Multivariate Optical Wavefronts Generated by Dielectric Metasurfaces
Dielectric metasurfaces are quasi-two-dimensional nanostructured interfaces capable of spatially shaping an optical wavefront. By using only dielectric materials, the optical losses caused by metals are eliminated, but the strength of the light-matter interactions is reduced, making complete control of an optical wavefront a unique challenge. However, by careful rational design, dielectric metasurfaces may control more than one parameter simultaneously and independently, generating multivariate optical wavefronts with subwavelength spatial resolution. (1) We show that by controlling both the phase and the phase-dispersion, broadband achromatic focusing is possible within a single ultra-thin metasurface lens (called a “meta-lens”). (2) By introducing a polarization filter, anisotropic metasurfaces may control both the phase and amplitude of light simultaneously and independently, enabling “artifact-free” holograms. Adding dispersion control or a second metasurface extends this to more than one wavelength simultaneously, enabling multi-color phase-amplitude holograms. (3) We develop a design paradigm allowing simultaneous engineering of both the group velocity and radiative Quality factor by introducing symmetry-breaking into a high index contrast photonic crystal slab. The result is a device concentrating light in both space and time, greatly enhancing light-matter interactions; this enables compact optical modulators and high harmonic generation from monolithically fabricated dielectric structures.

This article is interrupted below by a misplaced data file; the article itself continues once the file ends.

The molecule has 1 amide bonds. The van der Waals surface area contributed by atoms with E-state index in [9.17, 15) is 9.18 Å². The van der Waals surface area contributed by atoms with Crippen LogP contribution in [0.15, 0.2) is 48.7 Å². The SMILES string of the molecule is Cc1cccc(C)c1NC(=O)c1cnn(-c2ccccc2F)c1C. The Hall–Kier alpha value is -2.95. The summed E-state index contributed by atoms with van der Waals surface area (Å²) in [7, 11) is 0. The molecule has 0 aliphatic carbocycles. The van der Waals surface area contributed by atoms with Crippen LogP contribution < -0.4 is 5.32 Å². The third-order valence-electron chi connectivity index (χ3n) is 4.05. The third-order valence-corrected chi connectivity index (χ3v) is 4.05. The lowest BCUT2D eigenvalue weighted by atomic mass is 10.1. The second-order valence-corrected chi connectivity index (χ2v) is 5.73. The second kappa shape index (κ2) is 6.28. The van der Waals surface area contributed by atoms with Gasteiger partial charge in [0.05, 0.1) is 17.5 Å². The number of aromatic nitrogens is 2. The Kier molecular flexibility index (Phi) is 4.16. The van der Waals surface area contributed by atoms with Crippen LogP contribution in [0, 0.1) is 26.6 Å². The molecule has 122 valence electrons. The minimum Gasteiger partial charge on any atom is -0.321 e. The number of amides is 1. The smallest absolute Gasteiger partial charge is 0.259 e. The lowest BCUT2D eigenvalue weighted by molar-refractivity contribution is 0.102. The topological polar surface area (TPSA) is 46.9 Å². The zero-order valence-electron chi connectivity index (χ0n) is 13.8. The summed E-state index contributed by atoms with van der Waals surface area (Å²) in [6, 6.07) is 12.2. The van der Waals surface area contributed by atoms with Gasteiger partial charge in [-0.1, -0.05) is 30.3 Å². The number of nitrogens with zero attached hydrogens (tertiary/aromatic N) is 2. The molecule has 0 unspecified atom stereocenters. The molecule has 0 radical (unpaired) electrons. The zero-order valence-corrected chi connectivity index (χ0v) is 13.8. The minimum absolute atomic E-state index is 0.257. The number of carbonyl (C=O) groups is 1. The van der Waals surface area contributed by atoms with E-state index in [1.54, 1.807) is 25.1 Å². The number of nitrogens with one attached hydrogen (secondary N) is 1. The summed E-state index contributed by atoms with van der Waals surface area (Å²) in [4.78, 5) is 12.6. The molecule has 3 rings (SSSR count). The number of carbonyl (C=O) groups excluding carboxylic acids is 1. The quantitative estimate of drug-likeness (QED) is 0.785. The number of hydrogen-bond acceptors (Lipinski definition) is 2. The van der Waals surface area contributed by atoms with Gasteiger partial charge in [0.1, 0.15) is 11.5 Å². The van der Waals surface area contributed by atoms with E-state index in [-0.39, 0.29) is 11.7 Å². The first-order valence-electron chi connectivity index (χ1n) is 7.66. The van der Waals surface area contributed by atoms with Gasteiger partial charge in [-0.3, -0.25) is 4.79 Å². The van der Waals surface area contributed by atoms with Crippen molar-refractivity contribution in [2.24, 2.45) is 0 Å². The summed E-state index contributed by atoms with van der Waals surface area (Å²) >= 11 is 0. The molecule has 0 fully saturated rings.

About the Speaker
Adam is expecting to receive his Ph.D from Columbia University in Fall of 2019, where he is advised by Professor Nanfang Yu. His anticipated dissertation is entitled “Dielectric Metasurfaces for Controlling the Complex Amplitude of Broadband and Narrowband Light,” and his research focuses on expanding the control of free-space optical wavefronts using nanostructured materials. His experimental work includes realizing the first broadband achromatic polarization-independent “metalenses”, and multi-color phase-amplitude holograms. His theoretical work has focused on developing a design paradigm for spatially and temporally confining light in symmetry-broken gratings, which was the subject he studied as a recipient of the NSF IGERT fellowship (2015-2016). Adam received his B.S. in Engineering Physics from Cornell University in 2013.